After the invasion, Prime Minister Thatcher wrote to President Reagan:
- This action will be seen as intervention by a Western country in the internal affairs of a small independent nation, however unattractive its regime. I ask you to consider this in the context of our wider East-West relations and of the fact that we will be having in the next few days to present to our Parliament and people the siting of Cruise missiles in this country...I cannot conceal that I am deeply disturbed by your latest communication.
Following the U.S. victory, Grenada's Governor-General Paul Scoon announced the resumption of the constitution and appointed a new government. US Forces remained in Grenada after combat operations finished in December. Elements remaining included military police, special forces, and a specialized intelligence detachment.
The invasion showed problems with the U.S. government's "information apparatus," which Time described as still being in "some disarray" three weeks after the invasion. For example, the U.S. State Department falsely claimed that a mass grave had been discovered that held 100 bodies of islanders who had been killed by Communist forces.
Also of concern were the problems that the invasion showed with the military. There was a lack of intelligence about Grenada, which exacerbated the difficulties faced by the quickly assembled invasion force. For example, it was not known that the students were actually at two different campuses and there was a thirty-hour delay in rescuing students at the second campus. Maps provided to soldiers on the ground were rudimentary, did not show contour or relief, and were not marked with crucial positions. The landing strip was drawn in by hand. Analysis by the U.S. Department of Defense showed a need for improved communications and coordination between the different branches of the Armed Forces. Some of these recommendations resulted in the formation of the United States Special Operations Command in 1987 . A somewhat fictionalized account of the invasion is shown in the 1986 Clint Eastwood movie, Heartbreak Ridge.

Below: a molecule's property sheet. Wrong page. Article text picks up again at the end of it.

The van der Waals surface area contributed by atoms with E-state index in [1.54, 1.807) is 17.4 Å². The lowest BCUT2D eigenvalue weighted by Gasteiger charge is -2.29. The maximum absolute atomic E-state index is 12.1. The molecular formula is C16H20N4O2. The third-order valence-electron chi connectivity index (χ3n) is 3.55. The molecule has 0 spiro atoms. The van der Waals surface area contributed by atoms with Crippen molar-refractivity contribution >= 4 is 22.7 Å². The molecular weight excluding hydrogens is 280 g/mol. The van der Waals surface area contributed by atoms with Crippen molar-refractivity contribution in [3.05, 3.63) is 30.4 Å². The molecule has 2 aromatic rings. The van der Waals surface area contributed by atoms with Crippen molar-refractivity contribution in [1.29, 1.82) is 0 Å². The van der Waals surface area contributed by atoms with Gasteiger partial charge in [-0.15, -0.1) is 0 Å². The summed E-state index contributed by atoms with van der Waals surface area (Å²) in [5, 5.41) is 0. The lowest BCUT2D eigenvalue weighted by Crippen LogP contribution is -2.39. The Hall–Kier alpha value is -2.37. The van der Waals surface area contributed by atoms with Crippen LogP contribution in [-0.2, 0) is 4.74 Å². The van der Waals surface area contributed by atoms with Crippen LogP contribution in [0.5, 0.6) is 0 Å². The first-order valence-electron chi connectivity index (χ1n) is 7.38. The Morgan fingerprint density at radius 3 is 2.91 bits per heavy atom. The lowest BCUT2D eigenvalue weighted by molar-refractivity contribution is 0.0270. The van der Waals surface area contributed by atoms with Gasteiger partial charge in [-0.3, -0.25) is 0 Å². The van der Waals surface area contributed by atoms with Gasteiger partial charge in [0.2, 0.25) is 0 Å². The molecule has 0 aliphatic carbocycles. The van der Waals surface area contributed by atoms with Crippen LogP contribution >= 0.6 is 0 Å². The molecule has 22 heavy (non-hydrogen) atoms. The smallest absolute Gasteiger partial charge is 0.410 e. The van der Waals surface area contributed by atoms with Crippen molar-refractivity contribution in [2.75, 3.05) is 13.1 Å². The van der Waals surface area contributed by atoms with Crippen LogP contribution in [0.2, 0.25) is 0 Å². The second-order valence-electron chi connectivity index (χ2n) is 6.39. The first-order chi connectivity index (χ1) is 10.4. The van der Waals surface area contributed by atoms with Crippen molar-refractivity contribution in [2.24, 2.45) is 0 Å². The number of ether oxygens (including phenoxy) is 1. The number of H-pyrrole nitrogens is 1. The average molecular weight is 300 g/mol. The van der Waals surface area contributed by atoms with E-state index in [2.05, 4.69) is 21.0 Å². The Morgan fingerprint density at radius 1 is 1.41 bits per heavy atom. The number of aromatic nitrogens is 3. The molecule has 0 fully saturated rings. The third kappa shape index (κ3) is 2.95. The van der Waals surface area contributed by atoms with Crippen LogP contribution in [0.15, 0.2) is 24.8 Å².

Order of battle
U.S. and allied land forces
- 22nd Marine Amphibious Unit
- 82d Airborne Division: large contingent
- 21st Tactical Air Support Squadron Jump qualified FACs deployed with 82d Airborne
- 75th Ranger Regiment **
- Navy SEALs: SEAL Team FIVE and SEAL Team SIX
- Delta Force
- 160th SOAR (A) Night Stalkers
** The 75th Ranger Regiment had not been formed at the time of Operation Urgent Fury. Both existing Ranger battalions, 1st Battalion (Ranger), 75th Infantry and 2nd Battalion (Ranger), 75th Infantry, took part in the operation. A year later both units were incorporated into the newly formed 75th Ranger Regiment.
Amphibious Squadron Four USS Guam, USS Barnstable County, USS Manitowoc, USS Fort Snelling, USS Trenton
Independence Task Group USS Independence, USS Richmond K. Turner, USS Coontz, USS Caron, USS Moosbrugger, USS Clifton Sprague, USS Suribachi with the Invasion Tactical Planning conducted by Commander Timothy J. Coughlin and the Air Staff of the USS Independence
In addition, the following ships supported naval operations: USS America, USS Aquila, USS Aubrey Fitch, USS Briscoe, USS Portsmouth, USS Recovery, USS Saipan, USS Sampson, USS Samuel Eliot Morison, USS Taurus (PHM-3) and U.S. Coast Guard Cutter Chase.
Caribbean Peace Force (CPF)